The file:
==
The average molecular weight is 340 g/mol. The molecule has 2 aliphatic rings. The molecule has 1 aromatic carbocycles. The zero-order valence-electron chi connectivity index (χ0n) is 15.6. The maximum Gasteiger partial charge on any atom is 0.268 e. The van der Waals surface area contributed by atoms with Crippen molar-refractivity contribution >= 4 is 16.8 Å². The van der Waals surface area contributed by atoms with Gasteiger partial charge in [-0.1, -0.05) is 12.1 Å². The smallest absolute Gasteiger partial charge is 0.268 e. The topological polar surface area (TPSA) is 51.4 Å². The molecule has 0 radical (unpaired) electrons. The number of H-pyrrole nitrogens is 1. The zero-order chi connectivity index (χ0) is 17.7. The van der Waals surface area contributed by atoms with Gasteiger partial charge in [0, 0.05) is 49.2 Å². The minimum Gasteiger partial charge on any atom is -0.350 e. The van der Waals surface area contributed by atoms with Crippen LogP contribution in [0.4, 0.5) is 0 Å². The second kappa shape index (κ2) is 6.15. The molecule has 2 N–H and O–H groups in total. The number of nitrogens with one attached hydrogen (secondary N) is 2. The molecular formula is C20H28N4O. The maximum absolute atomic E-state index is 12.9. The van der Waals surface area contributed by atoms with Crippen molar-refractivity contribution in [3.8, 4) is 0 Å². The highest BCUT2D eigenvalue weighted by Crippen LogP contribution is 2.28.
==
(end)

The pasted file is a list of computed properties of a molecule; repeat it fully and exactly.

The average molecular weight is 340 g/mol. The molecule has 2 aliphatic rings. The molecule has 1 aromatic carbocycles. The zero-order valence-electron chi connectivity index (χ0n) is 15.6. The maximum Gasteiger partial charge on any atom is 0.268 e. The van der Waals surface area contributed by atoms with Crippen molar-refractivity contribution >= 4 is 16.8 Å². The van der Waals surface area contributed by atoms with Gasteiger partial charge in [-0.1, -0.05) is 12.1 Å². The smallest absolute Gasteiger partial charge is 0.268 e. The topological polar surface area (TPSA) is 51.4 Å². The molecule has 0 radical (unpaired) electrons. The number of H-pyrrole nitrogens is 1. The zero-order chi connectivity index (χ0) is 17.7. The van der Waals surface area contributed by atoms with Gasteiger partial charge in [0, 0.05) is 49.2 Å². The minimum Gasteiger partial charge on any atom is -0.350 e. The van der Waals surface area contributed by atoms with Crippen LogP contribution in [0.4, 0.5) is 0 Å². The second kappa shape index (κ2) is 6.15. The molecule has 2 N–H and O–H groups in total. The number of nitrogens with one attached hydrogen (secondary N) is 2. The molecular formula is C20H28N4O. The maximum absolute atomic E-state index is 12.9. The van der Waals surface area contributed by atoms with Crippen molar-refractivity contribution in [3.8, 4) is 0 Å². The highest BCUT2D eigenvalue weighted by Crippen LogP contribution is 2.28.